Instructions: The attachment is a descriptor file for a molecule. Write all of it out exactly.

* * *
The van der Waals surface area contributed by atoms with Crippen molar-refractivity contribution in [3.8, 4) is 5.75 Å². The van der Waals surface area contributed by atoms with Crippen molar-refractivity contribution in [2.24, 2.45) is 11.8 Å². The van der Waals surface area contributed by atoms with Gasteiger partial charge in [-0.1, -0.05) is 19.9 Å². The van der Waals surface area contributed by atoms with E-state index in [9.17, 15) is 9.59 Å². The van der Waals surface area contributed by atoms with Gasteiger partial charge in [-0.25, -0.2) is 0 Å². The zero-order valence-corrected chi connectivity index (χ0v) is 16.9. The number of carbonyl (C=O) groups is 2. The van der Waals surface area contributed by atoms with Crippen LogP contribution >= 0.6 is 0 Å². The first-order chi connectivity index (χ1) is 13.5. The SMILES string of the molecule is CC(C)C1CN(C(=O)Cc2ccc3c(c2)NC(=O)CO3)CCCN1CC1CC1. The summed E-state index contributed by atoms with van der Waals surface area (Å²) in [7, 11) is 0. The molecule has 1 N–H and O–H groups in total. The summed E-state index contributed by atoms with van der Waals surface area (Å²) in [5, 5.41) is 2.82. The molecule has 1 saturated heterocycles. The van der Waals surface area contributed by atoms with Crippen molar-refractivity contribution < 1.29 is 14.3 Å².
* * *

The van der Waals surface area contributed by atoms with Crippen molar-refractivity contribution in [3.8, 4) is 5.75 Å². The van der Waals surface area contributed by atoms with Crippen molar-refractivity contribution in [2.24, 2.45) is 11.8 Å². The van der Waals surface area contributed by atoms with Gasteiger partial charge in [-0.1, -0.05) is 19.9 Å². The van der Waals surface area contributed by atoms with E-state index in [9.17, 15) is 9.59 Å². The van der Waals surface area contributed by atoms with Gasteiger partial charge in [-0.25, -0.2) is 0 Å². The zero-order valence-corrected chi connectivity index (χ0v) is 16.9. The number of carbonyl (C=O) groups is 2. The van der Waals surface area contributed by atoms with Crippen LogP contribution >= 0.6 is 0 Å². The first-order chi connectivity index (χ1) is 13.5. The SMILES string of the molecule is CC(C)C1CN(C(=O)Cc2ccc3c(c2)NC(=O)CO3)CCCN1CC1CC1. The summed E-state index contributed by atoms with van der Waals surface area (Å²) in [7, 11) is 0. The molecule has 1 N–H and O–H groups in total. The summed E-state index contributed by atoms with van der Waals surface area (Å²) in [5, 5.41) is 2.82. The molecule has 1 saturated heterocycles. The van der Waals surface area contributed by atoms with Crippen molar-refractivity contribution < 1.29 is 14.3 Å².